Bridging the digital divide - a Q&A with alternative ISP UrbanNet

UrbanNet is a new venture from Derby-based ASG Group, an organisation dedicated to supporting SMEs and helping them prosper. Having identified that poor broadband access was a common problem, ASG has branched out into broadband using a mix of technologies to deliver fast internet to rural and urban locations which lack modern connectivity.

We spoke to UrbanNet commercial manager Tim Burrill to find out more about UrbanNet and how it helps underserved SMEs and homes get connected.

Broadband Genie: What’s the history of UrbanNet?

Tim Burrill: The UrbanNet brand was born in 2017 but the knowledge and solutions have been developed and customers grown when it was known as ASG Group, which is an organisation dedicated to helping business fund development from within and to help them access cost effective solutions to help run their business.

It is clearly evident to us that poor broadband speed is a major factor in holding back business growth. In response to this we developed solutions, which have proven our ability to provide Superfast Broadband (SFB) to the disadvantaged. UrbanNet aims to deliver these solutions nationwide.

It is worth pointing out that poor broadband is not just limited to rural areas. We have delivered SFB to trading estates in both Derby and Telford central locations.

BBG: What makes UrbanNet different?

TB: We can offer SFB services using a number of technologies which means we provide service anywhere in the UK.

We have identified a customer set that really needs someone to help deliver cost effective solutions. This is part of the UrbanNet core activity, supporting SME businesses in very challenging times.

BBG: What technology do you use?

TB: There are actually a few options that we can adapt for delivering SFB outside of the traditional delivery using existing copper cable. The best method will be determined by location, geography and more so by the number of residential or business customers that wish to take advantage of SFB.

For something like a trading estate where there are several businesses or where a rural community has agreed to group together to buy a SFB solution, then the best option is for us to install a fibre line to a strategic building in the locality. From this source point we can deliver SFB to each house or business using a simple radio receiver attached to each premise. Using this ‘Fixed Wireless Access’ method we can deliver speeds up to 100Mbps in both the download and upload directions.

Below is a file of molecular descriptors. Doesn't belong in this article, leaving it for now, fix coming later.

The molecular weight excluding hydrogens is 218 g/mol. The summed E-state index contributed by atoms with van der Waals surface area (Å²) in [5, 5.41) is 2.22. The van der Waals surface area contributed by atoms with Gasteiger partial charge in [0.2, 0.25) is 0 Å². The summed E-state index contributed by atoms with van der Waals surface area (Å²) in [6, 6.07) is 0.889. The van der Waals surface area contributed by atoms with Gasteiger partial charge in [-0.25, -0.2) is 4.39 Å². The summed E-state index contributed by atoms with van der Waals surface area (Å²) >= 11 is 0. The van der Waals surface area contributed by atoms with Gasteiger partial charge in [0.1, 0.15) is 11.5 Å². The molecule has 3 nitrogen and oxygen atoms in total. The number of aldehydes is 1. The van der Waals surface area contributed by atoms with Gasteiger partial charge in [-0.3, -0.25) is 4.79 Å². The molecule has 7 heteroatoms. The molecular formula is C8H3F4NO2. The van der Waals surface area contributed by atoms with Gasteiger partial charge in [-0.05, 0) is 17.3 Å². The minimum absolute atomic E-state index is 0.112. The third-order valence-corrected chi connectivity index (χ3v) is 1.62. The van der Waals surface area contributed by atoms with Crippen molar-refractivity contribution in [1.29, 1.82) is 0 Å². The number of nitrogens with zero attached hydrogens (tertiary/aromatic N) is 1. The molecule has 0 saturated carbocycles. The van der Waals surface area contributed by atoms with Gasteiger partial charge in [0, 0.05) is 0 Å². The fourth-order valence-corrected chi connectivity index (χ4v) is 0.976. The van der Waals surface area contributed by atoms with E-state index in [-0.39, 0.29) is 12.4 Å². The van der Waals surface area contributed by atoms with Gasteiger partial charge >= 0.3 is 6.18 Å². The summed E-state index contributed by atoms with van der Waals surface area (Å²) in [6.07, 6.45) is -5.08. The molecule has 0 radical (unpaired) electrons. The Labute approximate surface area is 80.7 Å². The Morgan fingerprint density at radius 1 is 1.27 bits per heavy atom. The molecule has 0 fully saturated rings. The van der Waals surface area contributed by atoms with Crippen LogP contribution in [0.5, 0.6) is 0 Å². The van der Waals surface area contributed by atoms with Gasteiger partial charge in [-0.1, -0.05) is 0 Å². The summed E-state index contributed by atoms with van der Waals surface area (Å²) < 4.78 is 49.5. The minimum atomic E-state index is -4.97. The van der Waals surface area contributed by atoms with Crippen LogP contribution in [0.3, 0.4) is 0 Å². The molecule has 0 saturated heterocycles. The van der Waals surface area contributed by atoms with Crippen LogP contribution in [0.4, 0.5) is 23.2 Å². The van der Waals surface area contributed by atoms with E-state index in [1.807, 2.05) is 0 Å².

For an individual residential or business customer, we could deploy either a 4G or a satellite solution. A 4G solution picks up a signal using an external aerial and can be used in most areas even if you do not get 4G on your phone. We can deliver average download speed of approximately 30 to 40Mbps.

Satellite requires a clear line of site to an Astra satellite, so this can be restricted by geography sometimes, but offers a robust solution. Speeds of up to 22Mbps download can be achieved.

Both solutions can be deployed within a short timeframe from order.

BBG: What are some of the challenges you’ve faced?

TB: We feel that there is a lack of awareness about alternative suppliers. The government focuses on the 95%. Comparison sites do the same. It is left up to the 5% to research themselves to seek out what alternatives exist, if any.

The individual must bear the costs of the equipment needed to receive 4G or satellite. Whilst this is inexpensive, it is not the normal £50 fixed connection fee. There was a government voucher scheme for the value of £3500 which ended in 2015 [and] we saw some real increase in enquiries and installations.

At the moment, the only government incentive is from BDUK for the value of £350.00, and it is only available where traditional methods deliver speeds below 2Mbps.

The same goes for suppliers like UrbanNet. Any awareness campaigns and the cost of creating a SFB infrastructure has to be made by us, with no government incentives to help us reach the 5%. It takes a great deal of investment and requires a good take up to make an SFB network break even.

BBG: Is UrbanNet a local project or are you available to help across the UK?

TB: Our services can be deployed anywhere in the UK, subject to the appetite of the residents and businesses in the area and meeting the funding issues discussed above.

BBG: Do you feel the government has done enough to support rural areas with poor broadband connectivity?

TB: Frankly, no. We feel that they have been ignored, despite successive government promises and we do not see a change happen any time soon. The big suppliers may make bold promises about delivering rural broadband, but with budget restraints and cutbacks who knows when this will be.

We often get calls from homeworkers who need to access systems and connect to the company phone system. It is difficult to do this on 2Mbps. Should their employment potential be restricted due to poor broadband? Why should children in rural areas not be able to access educational or fun activities because they cannot stream video content at home or at school?

UrbanNet believe that all homes and business should have the same facilities whether this is broadband or other services.

BBG: How can businesses and homes get broadband through UrbanNet?

TB: Just contact UrbanNet. We will discuss their requirements and suggest the best solution that we feel would be best for them.

We have deployed solutions for community projects, retail and business parks, holiday/caravan parks and individual businesses and residents. There is always a solution that will fit the varied requirements that we are asked to look at.

To get in touch with UrbanNet to discuss potential solutions email: [email protected] or phone: 03333 444 903